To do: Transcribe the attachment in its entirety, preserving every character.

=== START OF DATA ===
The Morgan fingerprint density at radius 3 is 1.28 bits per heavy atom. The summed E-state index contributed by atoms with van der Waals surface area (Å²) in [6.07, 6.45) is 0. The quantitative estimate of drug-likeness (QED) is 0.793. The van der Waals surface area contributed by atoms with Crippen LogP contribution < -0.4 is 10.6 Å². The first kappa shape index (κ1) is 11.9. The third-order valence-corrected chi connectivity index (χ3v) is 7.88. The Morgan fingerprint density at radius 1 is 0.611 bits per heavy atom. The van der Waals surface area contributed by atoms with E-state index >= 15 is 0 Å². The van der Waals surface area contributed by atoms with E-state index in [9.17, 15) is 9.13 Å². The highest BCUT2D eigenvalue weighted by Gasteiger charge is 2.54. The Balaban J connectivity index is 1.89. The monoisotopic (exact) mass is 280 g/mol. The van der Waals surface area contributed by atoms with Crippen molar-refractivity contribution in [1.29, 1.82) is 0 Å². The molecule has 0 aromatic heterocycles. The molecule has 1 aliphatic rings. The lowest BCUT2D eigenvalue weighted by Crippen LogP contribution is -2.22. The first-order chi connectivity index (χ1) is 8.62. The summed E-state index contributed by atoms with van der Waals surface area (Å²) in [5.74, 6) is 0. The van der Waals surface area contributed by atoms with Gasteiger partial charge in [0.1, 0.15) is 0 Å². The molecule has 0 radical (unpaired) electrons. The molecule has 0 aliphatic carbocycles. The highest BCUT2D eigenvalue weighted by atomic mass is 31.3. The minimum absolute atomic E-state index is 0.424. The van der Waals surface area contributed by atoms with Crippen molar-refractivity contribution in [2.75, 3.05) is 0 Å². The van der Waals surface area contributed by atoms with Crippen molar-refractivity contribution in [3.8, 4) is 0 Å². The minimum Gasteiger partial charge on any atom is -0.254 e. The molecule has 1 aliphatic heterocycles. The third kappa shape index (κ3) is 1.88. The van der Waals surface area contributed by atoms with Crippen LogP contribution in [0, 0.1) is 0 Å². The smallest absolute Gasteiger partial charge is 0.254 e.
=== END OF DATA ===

The Morgan fingerprint density at radius 3 is 1.28 bits per heavy atom. The summed E-state index contributed by atoms with van der Waals surface area (Å²) in [6.07, 6.45) is 0. The quantitative estimate of drug-likeness (QED) is 0.793. The van der Waals surface area contributed by atoms with Crippen LogP contribution < -0.4 is 10.6 Å². The first kappa shape index (κ1) is 11.9. The third-order valence-corrected chi connectivity index (χ3v) is 7.88. The Morgan fingerprint density at radius 1 is 0.611 bits per heavy atom. The van der Waals surface area contributed by atoms with E-state index >= 15 is 0 Å². The van der Waals surface area contributed by atoms with E-state index in [9.17, 15) is 9.13 Å². The highest BCUT2D eigenvalue weighted by Gasteiger charge is 2.54. The Balaban J connectivity index is 1.89. The monoisotopic (exact) mass is 280 g/mol. The van der Waals surface area contributed by atoms with Crippen molar-refractivity contribution in [1.29, 1.82) is 0 Å². The molecule has 0 aromatic heterocycles. The molecule has 1 aliphatic rings. The lowest BCUT2D eigenvalue weighted by Crippen LogP contribution is -2.22. The first-order chi connectivity index (χ1) is 8.62. The summed E-state index contributed by atoms with van der Waals surface area (Å²) in [5.74, 6) is 0. The van der Waals surface area contributed by atoms with Gasteiger partial charge in [0.1, 0.15) is 0 Å². The molecule has 0 radical (unpaired) electrons. The molecule has 0 aliphatic carbocycles. The highest BCUT2D eigenvalue weighted by atomic mass is 31.3. The minimum absolute atomic E-state index is 0.424. The van der Waals surface area contributed by atoms with Crippen molar-refractivity contribution in [2.75, 3.05) is 0 Å². The van der Waals surface area contributed by atoms with Crippen molar-refractivity contribution in [3.8, 4) is 0 Å². The minimum Gasteiger partial charge on any atom is -0.254 e. The molecule has 1 aliphatic heterocycles. The third kappa shape index (κ3) is 1.88. The van der Waals surface area contributed by atoms with Crippen LogP contribution in [0, 0.1) is 0 Å². The smallest absolute Gasteiger partial charge is 0.254 e.